Washington Post: Historic Human Remains Create Ethics Clash at Mütter Museum


Mutter Museum
Image and caption via the Washington Post.
Visitors look at a collection of skulls at the Mütter Museum.

Body parts from the 19th century exhibited at the Mütter Museum on 22nd Street in Center City have become the center of an ethics clash as they are being reexamined under the modern lens of medical consent, writes Maura Judkis for The Washington Post.

The Philadelphia museum has collected and displayed various historical medical implements, anatomical models, human skeletons, and body parts since 1863.

The issue that is causing the uproar is the way some of the bones were acquired. While some of the items come from contemporary donors, many were added at the time before medical consent had been codified.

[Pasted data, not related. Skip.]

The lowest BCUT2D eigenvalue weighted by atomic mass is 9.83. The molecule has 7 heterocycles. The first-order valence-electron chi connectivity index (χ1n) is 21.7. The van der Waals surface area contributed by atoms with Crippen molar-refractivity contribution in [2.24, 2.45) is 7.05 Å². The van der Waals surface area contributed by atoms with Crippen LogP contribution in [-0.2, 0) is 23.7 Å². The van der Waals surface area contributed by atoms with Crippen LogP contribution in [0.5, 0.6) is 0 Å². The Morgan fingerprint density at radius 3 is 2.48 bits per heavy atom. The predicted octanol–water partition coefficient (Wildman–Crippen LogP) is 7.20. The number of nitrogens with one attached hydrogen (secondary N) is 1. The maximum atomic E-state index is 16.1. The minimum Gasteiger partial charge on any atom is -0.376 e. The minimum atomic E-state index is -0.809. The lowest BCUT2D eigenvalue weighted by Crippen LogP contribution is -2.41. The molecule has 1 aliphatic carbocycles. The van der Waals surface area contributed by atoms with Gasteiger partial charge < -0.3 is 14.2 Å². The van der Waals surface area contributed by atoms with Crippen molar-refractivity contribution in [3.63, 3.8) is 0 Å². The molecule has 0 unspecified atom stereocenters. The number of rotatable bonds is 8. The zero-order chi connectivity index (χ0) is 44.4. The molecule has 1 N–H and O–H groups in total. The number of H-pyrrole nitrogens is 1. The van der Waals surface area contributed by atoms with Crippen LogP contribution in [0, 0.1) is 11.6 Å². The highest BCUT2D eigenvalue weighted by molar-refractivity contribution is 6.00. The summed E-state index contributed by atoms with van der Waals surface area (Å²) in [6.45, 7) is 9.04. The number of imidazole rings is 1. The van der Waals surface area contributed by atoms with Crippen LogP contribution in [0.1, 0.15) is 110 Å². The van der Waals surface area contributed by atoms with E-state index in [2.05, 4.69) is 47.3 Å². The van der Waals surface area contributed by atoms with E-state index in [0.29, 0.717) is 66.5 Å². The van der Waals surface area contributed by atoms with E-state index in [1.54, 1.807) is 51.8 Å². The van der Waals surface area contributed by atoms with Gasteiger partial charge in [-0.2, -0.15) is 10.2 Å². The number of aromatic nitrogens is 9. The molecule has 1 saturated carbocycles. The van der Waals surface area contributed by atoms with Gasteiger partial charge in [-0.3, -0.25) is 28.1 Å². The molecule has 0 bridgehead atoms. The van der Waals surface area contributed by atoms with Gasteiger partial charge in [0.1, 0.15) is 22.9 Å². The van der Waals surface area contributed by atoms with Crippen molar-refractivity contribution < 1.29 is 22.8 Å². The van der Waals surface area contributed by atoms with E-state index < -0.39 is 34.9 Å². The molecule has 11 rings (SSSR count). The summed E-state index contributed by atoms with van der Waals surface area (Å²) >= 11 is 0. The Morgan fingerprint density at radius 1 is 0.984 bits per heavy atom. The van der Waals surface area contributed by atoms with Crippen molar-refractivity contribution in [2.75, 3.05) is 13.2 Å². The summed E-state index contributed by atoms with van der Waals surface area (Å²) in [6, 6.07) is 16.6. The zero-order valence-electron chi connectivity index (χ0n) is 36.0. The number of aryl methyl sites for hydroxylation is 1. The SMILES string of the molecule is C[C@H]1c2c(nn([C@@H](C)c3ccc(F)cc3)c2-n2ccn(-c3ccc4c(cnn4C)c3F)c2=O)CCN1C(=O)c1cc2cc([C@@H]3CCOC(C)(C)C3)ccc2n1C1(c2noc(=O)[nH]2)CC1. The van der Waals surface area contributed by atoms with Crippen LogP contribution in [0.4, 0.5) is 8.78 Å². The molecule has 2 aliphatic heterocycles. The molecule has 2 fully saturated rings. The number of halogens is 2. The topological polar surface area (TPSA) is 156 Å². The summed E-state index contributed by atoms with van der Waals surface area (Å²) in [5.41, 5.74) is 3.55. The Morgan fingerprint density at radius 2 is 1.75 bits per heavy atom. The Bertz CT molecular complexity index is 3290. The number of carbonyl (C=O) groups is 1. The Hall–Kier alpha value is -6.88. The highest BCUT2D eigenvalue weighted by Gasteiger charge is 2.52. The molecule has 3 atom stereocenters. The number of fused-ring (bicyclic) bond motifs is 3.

In the 19th century, many doctors looking to learn about real bodies did so by claiming the remains of underprivileged groups, including enslaved people and Native Americans.

In late 2022, the museum’s leadership removed a popular YouTube series that featured stories and human remains from the collection.

However, current and former museum staff and some of its fans are worried that the next step could be the removal of some of the artifacts altogether. Over a dozen staff members have resigned in the last six months over these concerns.

Read more about the Mütter Museum in The Washington Post.


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